To draw a cartoon, you have to use a visual shorthand to convey your message. It has to read as an instant joke, like a banana peel makes you fall down. It’s a one two punch, like the lady with the black eyes will tell you.So, yes, the artist is making the point that a niquab seems like an uptight way to have to dress, at the least, and that it smack of a bondage, at the most. As a woman who wears facial exposing clothes every day of her life, heck, I’m inclined to agree. The point of the cartoons doesn’t have to be that every instance of a woman in a niquab is total property, or that every woman having 20 kids is unhappy with it. Just that some are. And it seems troubling. Also, violence against women contrasted with pretending to be nice to women on valentines. Ann Telnaes is a sharp artist, I’m I’m glad to have found out about her.

  • ZAYNA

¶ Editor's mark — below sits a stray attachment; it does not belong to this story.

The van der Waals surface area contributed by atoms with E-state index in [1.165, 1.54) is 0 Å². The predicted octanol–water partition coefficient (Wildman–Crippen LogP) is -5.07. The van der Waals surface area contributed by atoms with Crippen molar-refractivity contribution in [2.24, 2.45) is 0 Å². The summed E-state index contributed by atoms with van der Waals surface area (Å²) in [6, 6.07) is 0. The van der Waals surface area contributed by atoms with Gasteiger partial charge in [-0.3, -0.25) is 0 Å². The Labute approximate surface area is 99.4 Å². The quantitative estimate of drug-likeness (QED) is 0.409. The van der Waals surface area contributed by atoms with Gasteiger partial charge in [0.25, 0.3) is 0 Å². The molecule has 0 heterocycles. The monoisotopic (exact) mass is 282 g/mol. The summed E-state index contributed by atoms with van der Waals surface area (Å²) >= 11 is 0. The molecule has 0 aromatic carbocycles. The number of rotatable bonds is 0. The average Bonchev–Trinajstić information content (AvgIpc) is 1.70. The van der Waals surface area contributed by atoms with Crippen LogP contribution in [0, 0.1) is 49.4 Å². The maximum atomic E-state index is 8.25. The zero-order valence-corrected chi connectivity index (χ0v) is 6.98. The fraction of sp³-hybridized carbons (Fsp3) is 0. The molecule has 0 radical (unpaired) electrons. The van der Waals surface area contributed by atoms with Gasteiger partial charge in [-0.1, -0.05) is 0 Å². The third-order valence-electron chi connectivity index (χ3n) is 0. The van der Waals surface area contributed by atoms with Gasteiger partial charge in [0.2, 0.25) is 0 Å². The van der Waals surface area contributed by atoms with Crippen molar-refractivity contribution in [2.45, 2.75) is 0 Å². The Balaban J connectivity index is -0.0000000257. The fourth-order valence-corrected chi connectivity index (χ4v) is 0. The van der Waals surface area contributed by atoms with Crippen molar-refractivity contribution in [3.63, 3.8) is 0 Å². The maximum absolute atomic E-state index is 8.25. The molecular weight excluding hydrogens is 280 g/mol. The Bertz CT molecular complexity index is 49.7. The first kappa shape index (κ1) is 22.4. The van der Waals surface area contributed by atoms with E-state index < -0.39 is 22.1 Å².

I used to feel similar to you Duniya about niquab but something changed inside of me so I understand your sentiments. I used to feel that “they have it so wrong” but not anymore. Maybe it is because I see that people have the same attitude towards me as they do a niquabi because I wear a scarf on my head. And I thought: Wow that really is not fair. I felt that they were projecting all their opinions about hijab or negative experiences about hijabis onto me. I don’t feel superior to a Muslim woman whose locks flow in the summer breeze at all while I know many hijabis who do. I’ve been personally accosted by niquabis because I don’t cover my face but I chalked it up to ignorance and arrogance. So UN-humble!At the same time, I do believe there is space within both Islam and feminism for niquabi sisters. And hip hop video girls for that matter too! I’ve been a black, fat scarf-wearing Muslimah in mainly white (academic) feminist circles for most of my life and I think this sister outsider experience has made me reluctant to judge another woman’s decisions by standards that often work to silence and judge women who don’t fit the feminist litmus test. Carol: I think the point is that this is the same old image of the niquab and by extension Muslim women. Often an artist can be exciting and taboo challenging but at the same time embrace redundant and oversimplified concepts. This seems to be ever present whenever non-Muslim women represent Muslim women. And I’m sooooo over it to quote American Idol Katherine McPhee!